So far, five attempts to select a new ombudsman have failed after the opposition blocked nominees supported by the country’s ruling conservatives.
Opposition parliamentarians claimed that instead of being independent champions of citizens’ rights, previous conservative-backed candidates for the role would have been political lackeys appointed to enforce the government’s right-wing ideological agenda.
But Marcin Wiącek, a professor at the University of Warsaw and an expert in constitutional law, won cross-party support in the lower house on Thursday.
That means, unlike previous nominees, he is also likely to be backed for the post by the Senate, the upper house of parliament.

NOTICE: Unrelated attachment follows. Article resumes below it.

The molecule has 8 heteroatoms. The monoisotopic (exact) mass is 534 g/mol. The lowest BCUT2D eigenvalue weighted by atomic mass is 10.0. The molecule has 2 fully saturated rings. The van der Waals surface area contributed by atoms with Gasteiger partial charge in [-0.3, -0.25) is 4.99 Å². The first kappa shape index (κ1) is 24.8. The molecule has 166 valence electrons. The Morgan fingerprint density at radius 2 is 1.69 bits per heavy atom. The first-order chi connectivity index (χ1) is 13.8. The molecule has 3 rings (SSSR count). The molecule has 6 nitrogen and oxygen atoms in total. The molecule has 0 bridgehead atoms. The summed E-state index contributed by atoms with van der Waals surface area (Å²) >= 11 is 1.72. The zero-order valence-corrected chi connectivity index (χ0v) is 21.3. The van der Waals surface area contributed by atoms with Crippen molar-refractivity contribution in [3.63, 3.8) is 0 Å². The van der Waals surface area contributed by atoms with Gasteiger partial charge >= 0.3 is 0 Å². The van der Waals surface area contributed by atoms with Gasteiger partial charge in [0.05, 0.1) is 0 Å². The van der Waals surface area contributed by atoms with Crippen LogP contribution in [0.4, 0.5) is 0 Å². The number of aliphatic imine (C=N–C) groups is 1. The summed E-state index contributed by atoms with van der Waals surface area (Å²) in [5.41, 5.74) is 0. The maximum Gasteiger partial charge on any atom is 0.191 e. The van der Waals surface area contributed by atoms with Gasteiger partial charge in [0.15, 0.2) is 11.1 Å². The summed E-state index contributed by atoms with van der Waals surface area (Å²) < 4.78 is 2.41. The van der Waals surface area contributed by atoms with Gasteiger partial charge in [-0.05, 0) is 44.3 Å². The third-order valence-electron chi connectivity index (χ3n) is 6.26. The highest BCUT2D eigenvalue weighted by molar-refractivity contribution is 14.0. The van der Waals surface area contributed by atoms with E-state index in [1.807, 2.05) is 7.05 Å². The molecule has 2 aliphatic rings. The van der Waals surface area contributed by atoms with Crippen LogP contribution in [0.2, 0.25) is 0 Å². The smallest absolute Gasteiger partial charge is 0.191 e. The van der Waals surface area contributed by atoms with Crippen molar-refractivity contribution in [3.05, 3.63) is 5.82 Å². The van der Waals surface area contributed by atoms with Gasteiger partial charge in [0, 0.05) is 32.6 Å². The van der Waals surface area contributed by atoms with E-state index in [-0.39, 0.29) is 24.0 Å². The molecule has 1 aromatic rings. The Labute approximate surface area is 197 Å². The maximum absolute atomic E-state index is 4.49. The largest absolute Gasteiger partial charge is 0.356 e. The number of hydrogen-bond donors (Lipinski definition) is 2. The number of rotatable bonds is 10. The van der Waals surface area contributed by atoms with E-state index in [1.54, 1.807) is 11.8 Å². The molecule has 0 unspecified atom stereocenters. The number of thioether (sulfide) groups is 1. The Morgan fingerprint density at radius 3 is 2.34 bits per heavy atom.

Poland’s governing conservatives do not have a majority in the upper chamber, which must approve a new candidate, and which has scuppered the appointment of previous nominees supported by the lower house.
Wiącek is set to succeed Adam Bodnar, whose term as civic rights ombudsman expired last September but who has stayed on amid disagreement over who should replace him.